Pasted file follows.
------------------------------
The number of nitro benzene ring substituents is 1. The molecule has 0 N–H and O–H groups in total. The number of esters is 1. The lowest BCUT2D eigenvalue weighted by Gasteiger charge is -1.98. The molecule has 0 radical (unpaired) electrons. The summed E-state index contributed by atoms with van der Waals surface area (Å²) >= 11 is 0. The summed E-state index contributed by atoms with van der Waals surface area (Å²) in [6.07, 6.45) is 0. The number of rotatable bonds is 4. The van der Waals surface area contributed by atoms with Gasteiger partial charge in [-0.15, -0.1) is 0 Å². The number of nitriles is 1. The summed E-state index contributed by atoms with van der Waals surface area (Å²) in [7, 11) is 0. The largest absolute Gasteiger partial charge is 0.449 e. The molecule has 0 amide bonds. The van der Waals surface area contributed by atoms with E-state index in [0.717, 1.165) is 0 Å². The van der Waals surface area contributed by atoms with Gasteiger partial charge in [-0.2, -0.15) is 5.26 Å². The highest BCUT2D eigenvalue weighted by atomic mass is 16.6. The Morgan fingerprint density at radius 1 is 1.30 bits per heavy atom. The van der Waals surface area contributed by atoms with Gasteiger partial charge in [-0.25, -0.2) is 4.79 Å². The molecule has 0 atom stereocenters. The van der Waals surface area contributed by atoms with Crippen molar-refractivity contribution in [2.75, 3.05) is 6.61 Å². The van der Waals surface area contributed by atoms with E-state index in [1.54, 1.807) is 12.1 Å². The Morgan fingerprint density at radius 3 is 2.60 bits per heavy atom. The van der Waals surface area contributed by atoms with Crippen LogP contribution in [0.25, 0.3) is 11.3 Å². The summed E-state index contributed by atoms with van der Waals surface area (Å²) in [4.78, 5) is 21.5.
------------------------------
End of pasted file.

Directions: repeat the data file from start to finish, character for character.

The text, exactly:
The number of nitro benzene ring substituents is 1. The molecule has 0 N–H and O–H groups in total. The number of esters is 1. The lowest BCUT2D eigenvalue weighted by Gasteiger charge is -1.98. The molecule has 0 radical (unpaired) electrons. The summed E-state index contributed by atoms with van der Waals surface area (Å²) >= 11 is 0. The summed E-state index contributed by atoms with van der Waals surface area (Å²) in [6.07, 6.45) is 0. The number of rotatable bonds is 4. The van der Waals surface area contributed by atoms with Gasteiger partial charge in [-0.15, -0.1) is 0 Å². The number of nitriles is 1. The summed E-state index contributed by atoms with van der Waals surface area (Å²) in [7, 11) is 0. The largest absolute Gasteiger partial charge is 0.449 e. The molecule has 0 amide bonds. The van der Waals surface area contributed by atoms with E-state index in [0.717, 1.165) is 0 Å². The van der Waals surface area contributed by atoms with Gasteiger partial charge in [-0.2, -0.15) is 5.26 Å². The highest BCUT2D eigenvalue weighted by atomic mass is 16.6. The Morgan fingerprint density at radius 1 is 1.30 bits per heavy atom. The van der Waals surface area contributed by atoms with Gasteiger partial charge in [-0.25, -0.2) is 4.79 Å². The molecule has 0 atom stereocenters. The van der Waals surface area contributed by atoms with Crippen molar-refractivity contribution in [2.75, 3.05) is 6.61 Å². The van der Waals surface area contributed by atoms with E-state index in [1.54, 1.807) is 12.1 Å². The Morgan fingerprint density at radius 3 is 2.60 bits per heavy atom. The van der Waals surface area contributed by atoms with Crippen LogP contribution in [0.25, 0.3) is 11.3 Å². The summed E-state index contributed by atoms with van der Waals surface area (Å²) in [4.78, 5) is 21.5.